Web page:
Take for example, we observe that every time someone pushes a door, it opens. This happens often enough that we generalize that every time a door is pushed, it will open. So we don't even think about it anymore. Can you imagine that one day, if you pushed the door and your hand goes right through it? That would be totally bizarre and even if you told someone else about it, no one would believe you. This is because we have internalized the concept that if a door is pushed, it will open. Past experience tells us so, therefore it must be so. Our minds have simplified it to that model.

Now, let us consider a certain madman who believes that Jimmy was leading the attack on some tournament that I don't even remember. One of the main reasons for this is because he sees all this "attack" going on in the chatbox in Jimmy's site. Therefore, the madman can only conclude that Jimmy must be behind these attacks. He cannot think of any other reason, therefore it must be the only reason. His brain has simplified the problem into his model and no matter what else happens, he can't accept it. Madman pushes the door, door must open. If the door does not open, he will never be able to explain or understand it because in his brain, there is only one dimension.

It is "easier" to believe that Jimmy is leading an attack and therefore it is easier to attack Jimmy. It is always harder to take a look at oneself and ask, "Am I the problem?".

Let me throw in some alternatives. What if, the madman is the one that is wrong? The main reason "everyone" is gathering at Jimmy's chatbox is that it is "the most convenient" place to express their dissatisfaction towards the resident loony. I urge all of you to consider what will happen if Jimmy closes his chatbox. I believe that all the chatboxers will move on to the next most convenient location and continue their discussion. If this is the case, would Jimmy then be "leading the attack"?

What will the madman then conclude? Perhaps he will think that Jimmy has put the wheel in motion, and now it can't be stopped? I think any person with half a brain would know that if Jimmy was that influential, he could takeover the country and become President for life. All Hail, Jimmy.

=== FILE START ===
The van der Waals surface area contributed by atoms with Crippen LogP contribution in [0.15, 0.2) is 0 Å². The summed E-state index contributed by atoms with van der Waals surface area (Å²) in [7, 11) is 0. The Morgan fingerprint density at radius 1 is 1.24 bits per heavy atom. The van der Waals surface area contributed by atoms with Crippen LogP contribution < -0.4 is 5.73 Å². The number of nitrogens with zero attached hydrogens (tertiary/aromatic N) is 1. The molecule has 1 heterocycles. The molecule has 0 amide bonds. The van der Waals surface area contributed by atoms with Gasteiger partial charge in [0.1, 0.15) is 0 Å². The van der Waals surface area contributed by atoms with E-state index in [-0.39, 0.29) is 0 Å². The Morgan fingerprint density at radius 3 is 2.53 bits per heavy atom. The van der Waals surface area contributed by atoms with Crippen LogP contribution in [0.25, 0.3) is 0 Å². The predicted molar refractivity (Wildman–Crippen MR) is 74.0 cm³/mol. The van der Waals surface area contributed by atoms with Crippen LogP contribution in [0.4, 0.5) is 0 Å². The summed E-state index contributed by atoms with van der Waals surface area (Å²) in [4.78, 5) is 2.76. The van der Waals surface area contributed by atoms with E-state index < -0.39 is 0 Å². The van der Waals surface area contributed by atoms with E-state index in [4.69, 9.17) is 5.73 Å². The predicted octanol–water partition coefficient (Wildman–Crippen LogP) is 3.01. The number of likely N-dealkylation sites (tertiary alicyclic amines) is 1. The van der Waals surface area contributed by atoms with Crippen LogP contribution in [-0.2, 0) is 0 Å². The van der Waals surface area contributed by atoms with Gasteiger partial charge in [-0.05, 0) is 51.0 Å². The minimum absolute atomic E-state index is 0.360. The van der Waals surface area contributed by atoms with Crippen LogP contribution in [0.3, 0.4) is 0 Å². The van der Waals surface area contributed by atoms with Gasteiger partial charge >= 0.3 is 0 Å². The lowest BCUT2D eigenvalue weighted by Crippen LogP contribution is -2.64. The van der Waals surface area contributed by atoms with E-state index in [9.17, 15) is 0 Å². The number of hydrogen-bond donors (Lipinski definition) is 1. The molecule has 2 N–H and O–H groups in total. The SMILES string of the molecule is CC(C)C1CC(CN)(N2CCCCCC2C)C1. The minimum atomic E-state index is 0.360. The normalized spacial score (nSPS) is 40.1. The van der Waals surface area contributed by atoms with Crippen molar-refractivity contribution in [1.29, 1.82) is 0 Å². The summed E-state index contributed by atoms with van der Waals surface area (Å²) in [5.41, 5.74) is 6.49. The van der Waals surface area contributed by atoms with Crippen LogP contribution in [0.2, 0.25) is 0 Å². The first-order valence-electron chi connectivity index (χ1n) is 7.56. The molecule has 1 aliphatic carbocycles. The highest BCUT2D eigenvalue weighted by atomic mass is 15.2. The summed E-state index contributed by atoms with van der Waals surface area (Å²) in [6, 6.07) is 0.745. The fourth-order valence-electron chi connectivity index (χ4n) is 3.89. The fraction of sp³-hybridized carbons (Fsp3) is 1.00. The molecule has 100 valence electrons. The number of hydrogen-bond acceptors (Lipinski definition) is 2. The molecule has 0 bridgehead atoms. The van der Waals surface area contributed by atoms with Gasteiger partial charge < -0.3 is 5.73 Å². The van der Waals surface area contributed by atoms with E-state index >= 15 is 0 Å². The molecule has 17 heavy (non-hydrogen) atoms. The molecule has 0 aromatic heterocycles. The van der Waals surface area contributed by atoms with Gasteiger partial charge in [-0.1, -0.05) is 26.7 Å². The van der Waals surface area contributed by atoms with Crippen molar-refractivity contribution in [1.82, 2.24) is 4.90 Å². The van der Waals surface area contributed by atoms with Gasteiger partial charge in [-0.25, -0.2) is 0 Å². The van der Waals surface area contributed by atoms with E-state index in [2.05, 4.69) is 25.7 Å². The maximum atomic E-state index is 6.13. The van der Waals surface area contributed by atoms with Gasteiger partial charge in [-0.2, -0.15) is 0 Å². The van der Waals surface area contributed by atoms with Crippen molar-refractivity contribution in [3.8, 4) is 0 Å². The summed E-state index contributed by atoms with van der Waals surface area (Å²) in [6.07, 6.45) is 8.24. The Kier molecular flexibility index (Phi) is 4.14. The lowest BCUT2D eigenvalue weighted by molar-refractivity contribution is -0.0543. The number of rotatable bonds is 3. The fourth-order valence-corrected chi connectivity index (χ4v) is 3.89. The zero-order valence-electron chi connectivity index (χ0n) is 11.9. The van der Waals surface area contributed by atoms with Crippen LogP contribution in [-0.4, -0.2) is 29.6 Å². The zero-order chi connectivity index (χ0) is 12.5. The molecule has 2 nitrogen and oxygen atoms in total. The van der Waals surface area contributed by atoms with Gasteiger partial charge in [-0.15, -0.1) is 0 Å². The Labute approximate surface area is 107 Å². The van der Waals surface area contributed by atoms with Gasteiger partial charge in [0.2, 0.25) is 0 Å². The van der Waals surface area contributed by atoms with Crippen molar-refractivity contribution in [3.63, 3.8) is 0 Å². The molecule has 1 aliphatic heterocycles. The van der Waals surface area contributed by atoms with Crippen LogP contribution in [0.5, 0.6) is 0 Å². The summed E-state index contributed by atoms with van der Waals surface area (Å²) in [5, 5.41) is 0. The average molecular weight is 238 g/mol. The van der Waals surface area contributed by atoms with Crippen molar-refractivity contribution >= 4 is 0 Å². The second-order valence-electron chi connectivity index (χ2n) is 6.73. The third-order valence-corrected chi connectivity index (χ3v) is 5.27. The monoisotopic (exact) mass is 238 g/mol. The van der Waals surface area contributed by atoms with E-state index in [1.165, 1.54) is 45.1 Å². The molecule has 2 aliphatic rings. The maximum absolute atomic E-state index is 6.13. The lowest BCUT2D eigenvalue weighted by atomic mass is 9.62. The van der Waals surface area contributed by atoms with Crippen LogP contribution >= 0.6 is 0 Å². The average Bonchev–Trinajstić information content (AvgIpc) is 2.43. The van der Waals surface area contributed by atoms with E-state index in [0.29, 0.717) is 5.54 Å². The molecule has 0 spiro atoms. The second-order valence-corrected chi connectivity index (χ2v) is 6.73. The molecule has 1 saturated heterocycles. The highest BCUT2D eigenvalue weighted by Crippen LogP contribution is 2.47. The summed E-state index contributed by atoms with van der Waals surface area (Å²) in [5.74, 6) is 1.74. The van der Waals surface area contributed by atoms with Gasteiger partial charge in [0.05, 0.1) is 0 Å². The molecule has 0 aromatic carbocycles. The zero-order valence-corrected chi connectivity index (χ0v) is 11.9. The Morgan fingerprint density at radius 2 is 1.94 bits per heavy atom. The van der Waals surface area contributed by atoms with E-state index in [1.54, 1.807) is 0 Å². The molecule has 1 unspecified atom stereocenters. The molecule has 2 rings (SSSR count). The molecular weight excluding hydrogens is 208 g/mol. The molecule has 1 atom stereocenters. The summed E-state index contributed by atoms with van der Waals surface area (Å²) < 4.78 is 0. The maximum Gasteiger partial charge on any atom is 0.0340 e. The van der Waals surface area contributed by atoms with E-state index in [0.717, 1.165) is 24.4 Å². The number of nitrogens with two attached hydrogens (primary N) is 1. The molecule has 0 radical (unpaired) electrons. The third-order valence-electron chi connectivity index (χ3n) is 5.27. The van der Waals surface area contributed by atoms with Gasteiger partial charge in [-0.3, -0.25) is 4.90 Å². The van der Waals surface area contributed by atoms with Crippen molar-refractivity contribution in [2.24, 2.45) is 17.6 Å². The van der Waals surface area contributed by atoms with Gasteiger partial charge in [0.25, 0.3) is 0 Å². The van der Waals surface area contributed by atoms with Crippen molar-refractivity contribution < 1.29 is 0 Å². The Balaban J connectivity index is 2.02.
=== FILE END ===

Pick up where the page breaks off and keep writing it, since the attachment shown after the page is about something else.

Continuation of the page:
For someone who prides himself in being the master of the mind, his inability to process alternative explanations would just be too bizarre. It is just easier to believe that he is right. His brain is just unable to process any other evidence because he has already internalized his model. Even if Copernicus himself were to come along and present evidence that the Earth revolves around the Sun, he can't accept that he is not the center of the universe. Even if Ferdinand Megallen, who has sailed around the Earth were to tell him the Earth is round and not flat, he would still insist that we would fall off the edge of the earth if we sailed to the horizon.

Of course, our observations have created new models to help us process our experiences, but some madmen simply cannot process models that are beyond their own capabilities. Quite simply, he is just behind his time. He is still living in a world that is flat.

Tuesday, October 4, 2011

Good At Chess?

We do not need a self-proclaimed mind-coach cum idiot to tell us that chess skills can be applied elsewhere successfully. This is a long-standing, well-known fact known for centuries as many a successful chess player have transitioned from chess into successes elsewhere. As an example read here (Good at Chess? A Hedge Fund May Want to Hire You). Here are some excerpts:

Boaz Weinstein’s opening move on Wall Street came as a result of chess.
Mr. Weinstein, now a star hedge fund manager, was trying to get a summer job at Goldman Sachs in 1991, when he was just 18. After being told there was nothing available, he stopped in a bathroom on the way out and ran into David F. Delucia, then the head of corporate bond trading. 
Mr. Delucia, who is ranked as an expert by the United States Chess Federation, had played Mr. Weinstein, ranked as a master by the federation, many times. He arranged for a series of interviews until Mr. Weinstein got an internship on a Goldman trading desk.
Mr. Weinstein is not alone among Wall Streeters who have a chess connection. 
Chess helps in trading, Mr. Weinstein said. To become a good chess player, he learned to focus on how he made decisions because he could not calculate the results of all his possible moves. Learning to deal with that uncertainty or risk has been useful. When you make an investment, “you can have an 80 percent chance of being right. And then the 20 percent comes up,” he said. “But really it is the process that you used to make the decision.”
But being skilled at games is no guarantee of success. James E. Cayne, the former chief executive of Bear Stearns, which collapsed in March 2008, is a world-class bridge player who has won many international bridge tournaments.